Traditional German Wedding
16 April 2019
We have been lucky enough to have a lovely Germen student, Nele, with us in the office this past month. And she has kindly filled us in on some brilliant German wedding traditions.
Literally meaning “eve of making a racket” this is usually celebrated the night before a wedding and involves friends and family coming together to smash a bunch of porcelain for good luck.
Once all the dish-smashing has reached its conclusion the bride and groom are given the enviable honour of cleaning up the mess, as a symbol of how they will need to work together for the rest of their lives.
Sawing the tree trunk
The Germans are rather fond of playing games at weddings, a particular favourite is Baumstamm sägen – sawing a tree trunk. Whilst in other countries they may consider the act of severing wood to be the exclusive domain of strapping young men at the Easter show, in Germany brides are often expected to don a pair of gloves and start sawing away at a log of wood with their grooms shortly after their ceremony. This practice is designed to illustrate their strength as a couple and their ability to work together to overcome challenges – cute!
Hens and stags parties aren’t quite as popular in Germany as they may be in the UK, but when Germans do partake in the practice they call it Junggesellenabschied. This literally means ‘bachelors farewell’. As the respective bride or groom goes along their merry party-hopping way, they are required to sell things like shots and condoms carried on a little tray to strangers in the street.
The Veil Dance
Whilst some may consider it an act of sacrilege to destroy a piece of the bride's outfit, Schleiertanz – the veil dance – involves just that. It all starts when the brides veil is taken and she and her husband are made to dance under it. Once the music has stopped, single women then try to rip off pieces of it. Whoever collects the largest piece is said to be the next to marry. A variation of this tradition is having guests throw money on the veil. We prefer this version, and so would brides who are particularly fond of their veils.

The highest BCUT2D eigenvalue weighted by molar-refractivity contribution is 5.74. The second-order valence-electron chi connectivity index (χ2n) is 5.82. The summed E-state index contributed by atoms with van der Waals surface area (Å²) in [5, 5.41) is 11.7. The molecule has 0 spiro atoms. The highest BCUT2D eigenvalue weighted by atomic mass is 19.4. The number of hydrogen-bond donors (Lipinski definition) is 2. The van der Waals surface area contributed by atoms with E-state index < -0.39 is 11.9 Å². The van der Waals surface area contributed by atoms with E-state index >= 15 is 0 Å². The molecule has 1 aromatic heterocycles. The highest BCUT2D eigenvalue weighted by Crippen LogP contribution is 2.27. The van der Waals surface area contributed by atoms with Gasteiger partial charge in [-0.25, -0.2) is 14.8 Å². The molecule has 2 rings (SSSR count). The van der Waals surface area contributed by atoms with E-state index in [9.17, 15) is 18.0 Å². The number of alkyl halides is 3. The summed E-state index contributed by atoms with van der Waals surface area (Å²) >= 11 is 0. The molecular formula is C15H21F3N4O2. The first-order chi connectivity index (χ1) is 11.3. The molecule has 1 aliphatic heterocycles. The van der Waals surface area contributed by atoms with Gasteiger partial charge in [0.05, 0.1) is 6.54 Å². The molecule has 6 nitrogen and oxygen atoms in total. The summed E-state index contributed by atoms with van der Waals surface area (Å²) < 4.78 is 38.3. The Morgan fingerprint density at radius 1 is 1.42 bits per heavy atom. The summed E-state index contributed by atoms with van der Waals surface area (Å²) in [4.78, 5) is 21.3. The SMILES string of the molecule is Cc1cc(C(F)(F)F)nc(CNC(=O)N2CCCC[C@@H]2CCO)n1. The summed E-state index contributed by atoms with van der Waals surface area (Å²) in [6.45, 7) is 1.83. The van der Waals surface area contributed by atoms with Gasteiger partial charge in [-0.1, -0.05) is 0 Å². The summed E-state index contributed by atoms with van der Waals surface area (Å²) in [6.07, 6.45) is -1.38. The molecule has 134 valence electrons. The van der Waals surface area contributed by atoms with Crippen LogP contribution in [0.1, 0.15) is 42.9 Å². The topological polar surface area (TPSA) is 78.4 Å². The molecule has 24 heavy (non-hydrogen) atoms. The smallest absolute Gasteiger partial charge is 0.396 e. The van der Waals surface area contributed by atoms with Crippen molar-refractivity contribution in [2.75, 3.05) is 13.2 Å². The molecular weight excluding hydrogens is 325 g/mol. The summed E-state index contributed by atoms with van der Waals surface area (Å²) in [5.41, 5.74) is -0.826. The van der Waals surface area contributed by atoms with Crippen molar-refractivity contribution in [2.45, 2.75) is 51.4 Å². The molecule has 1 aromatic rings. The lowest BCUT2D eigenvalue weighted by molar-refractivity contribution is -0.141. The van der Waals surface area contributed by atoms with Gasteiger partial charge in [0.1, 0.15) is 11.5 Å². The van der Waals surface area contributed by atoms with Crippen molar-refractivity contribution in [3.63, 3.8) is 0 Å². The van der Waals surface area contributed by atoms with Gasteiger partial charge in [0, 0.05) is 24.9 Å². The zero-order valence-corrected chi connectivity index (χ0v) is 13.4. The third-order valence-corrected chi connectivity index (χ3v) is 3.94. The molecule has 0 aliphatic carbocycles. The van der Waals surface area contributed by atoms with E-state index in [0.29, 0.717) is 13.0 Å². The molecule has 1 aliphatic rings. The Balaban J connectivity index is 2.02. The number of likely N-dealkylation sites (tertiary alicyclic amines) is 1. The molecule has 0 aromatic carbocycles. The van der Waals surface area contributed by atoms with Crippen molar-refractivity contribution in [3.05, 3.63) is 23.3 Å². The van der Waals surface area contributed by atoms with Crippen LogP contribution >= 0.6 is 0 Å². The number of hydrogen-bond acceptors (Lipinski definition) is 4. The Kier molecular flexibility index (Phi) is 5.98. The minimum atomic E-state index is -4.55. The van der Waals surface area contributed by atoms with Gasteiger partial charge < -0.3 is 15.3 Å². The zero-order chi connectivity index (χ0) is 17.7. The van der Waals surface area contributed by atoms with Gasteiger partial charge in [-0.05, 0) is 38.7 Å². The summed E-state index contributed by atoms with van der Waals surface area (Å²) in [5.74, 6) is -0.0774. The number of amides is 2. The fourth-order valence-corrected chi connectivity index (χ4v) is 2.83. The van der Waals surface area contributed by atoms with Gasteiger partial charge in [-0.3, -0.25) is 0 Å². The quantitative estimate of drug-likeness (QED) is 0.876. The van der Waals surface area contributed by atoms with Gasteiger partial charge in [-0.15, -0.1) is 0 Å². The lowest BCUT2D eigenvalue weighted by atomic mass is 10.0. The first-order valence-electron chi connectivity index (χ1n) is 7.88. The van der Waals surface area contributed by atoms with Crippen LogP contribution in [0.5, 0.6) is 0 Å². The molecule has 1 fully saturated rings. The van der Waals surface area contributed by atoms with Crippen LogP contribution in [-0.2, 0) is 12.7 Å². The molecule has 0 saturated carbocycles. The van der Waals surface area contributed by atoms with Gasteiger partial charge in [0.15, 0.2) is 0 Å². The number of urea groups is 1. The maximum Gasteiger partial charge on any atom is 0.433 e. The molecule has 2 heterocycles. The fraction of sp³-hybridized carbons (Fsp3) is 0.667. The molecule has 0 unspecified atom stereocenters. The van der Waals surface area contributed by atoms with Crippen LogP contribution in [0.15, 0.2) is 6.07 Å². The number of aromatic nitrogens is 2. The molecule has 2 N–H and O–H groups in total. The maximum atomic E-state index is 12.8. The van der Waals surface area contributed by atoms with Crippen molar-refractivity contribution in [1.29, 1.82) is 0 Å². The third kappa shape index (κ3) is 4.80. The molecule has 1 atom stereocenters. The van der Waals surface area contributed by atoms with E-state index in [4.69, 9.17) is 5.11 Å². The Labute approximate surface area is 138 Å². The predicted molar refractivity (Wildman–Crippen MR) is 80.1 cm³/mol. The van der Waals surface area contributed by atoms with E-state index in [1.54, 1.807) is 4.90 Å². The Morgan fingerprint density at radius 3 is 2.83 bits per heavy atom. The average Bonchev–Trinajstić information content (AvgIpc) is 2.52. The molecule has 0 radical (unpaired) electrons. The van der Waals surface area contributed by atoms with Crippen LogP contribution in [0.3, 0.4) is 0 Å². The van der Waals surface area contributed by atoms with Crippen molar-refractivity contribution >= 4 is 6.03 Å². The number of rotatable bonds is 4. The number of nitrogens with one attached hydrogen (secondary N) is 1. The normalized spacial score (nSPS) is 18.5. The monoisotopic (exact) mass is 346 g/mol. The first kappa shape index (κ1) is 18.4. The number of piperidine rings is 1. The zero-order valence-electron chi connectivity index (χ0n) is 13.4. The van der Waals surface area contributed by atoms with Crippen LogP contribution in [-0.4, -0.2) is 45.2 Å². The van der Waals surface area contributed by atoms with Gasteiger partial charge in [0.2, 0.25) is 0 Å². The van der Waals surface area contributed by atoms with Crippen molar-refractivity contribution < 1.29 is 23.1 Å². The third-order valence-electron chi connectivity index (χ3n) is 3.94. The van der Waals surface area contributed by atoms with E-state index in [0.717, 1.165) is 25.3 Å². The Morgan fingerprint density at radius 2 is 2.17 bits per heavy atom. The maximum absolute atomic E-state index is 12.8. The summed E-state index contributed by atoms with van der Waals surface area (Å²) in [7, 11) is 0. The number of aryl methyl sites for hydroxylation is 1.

The German practice of personalized invites puts our meagre written invitations to shame. For their wedding invitations the Germans employ the services of a personal inviter. Adorned with ribbons and flowers the official inviter goes door to door to extend a personal rhyming invitation to the guests.
Kidnapping the bride
Traditionally a bride is kidnapped by the groomsmen at some point during the reception who then drags her from bar to bar until the groom finds them. Once the groom has managed to locate his bride, he is then expected to pay the cheeky kidnappers bill, as well as a round of drinks for everyone in the bar.
Like many European cultures, Germans traditionally throw rice on the newlywed couple. However the Germans believe that the amount of rice that sticks to the bride is symbolic of how many children the couple will have.